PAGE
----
How Hall of Fame inductee Raymond Parks helped shape NASCAR
NASCAR founder William Henry Getty France, a/k/a “Big Bill” was the visionary behind the creation of NASCAR in December 1947.
But in those early years, Georgia businessman Raymond Parks played a key role in getting the sport off the ground, providing some needed financial support to the fledgling NASCAR organization.
Parks was inducted into the NASCAR Hall of Fame Friday night, along with Mark Martin, Richard Childress, Rick Hendrick and the late Benny Parsons.
Among his myriad accomplishments, Park was the winning car owner in NASCAR’s first two championships, taking the Modified title in 1948 and the Strictly Stock championship a year later.
And here’s something pretty remarkable: Parks was one of 15 children and he left home to go out on his own at the age of 14.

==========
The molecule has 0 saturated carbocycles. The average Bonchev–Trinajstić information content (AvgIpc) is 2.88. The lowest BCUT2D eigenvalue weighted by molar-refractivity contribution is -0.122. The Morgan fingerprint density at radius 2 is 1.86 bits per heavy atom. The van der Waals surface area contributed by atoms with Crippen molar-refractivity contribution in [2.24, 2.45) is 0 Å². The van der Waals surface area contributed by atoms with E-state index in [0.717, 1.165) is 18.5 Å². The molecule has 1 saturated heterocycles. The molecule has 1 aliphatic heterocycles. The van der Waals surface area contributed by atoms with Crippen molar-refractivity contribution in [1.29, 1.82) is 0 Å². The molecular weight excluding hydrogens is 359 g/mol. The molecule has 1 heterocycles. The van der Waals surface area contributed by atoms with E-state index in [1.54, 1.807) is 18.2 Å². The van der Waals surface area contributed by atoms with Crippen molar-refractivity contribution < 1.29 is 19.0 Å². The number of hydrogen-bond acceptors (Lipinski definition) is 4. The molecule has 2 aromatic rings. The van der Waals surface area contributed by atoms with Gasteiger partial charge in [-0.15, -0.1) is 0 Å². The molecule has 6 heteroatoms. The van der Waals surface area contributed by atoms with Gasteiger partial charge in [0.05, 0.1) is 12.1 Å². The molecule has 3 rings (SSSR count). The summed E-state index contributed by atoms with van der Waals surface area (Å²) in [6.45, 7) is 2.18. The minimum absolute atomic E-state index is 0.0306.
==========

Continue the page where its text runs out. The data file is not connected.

“Throughout their lifetime, he always wanted to make sure his family was taken care of and that he was there for them,” said Patricia DePottey,” Parks’ granddaughter.
And that is why Parks only spent four seasons as a NASCAR team owner.
“He always carried NASCAR with him,” said DePottey. “He did tell me one time, we were in a car and we were talking about racing, and I asked him why he left, and his exact words were, ‘Well, it was expensive,’ and he said, ‘I had a family to take care of.’”
But NASCAR was never far from his heart.
“He physically left, but if you went into his office in the store, he had everything he loved right there,” said DePottey. “He had his trophies. He had his pictures. He had his family surrounding him in the stores. And he had his business.”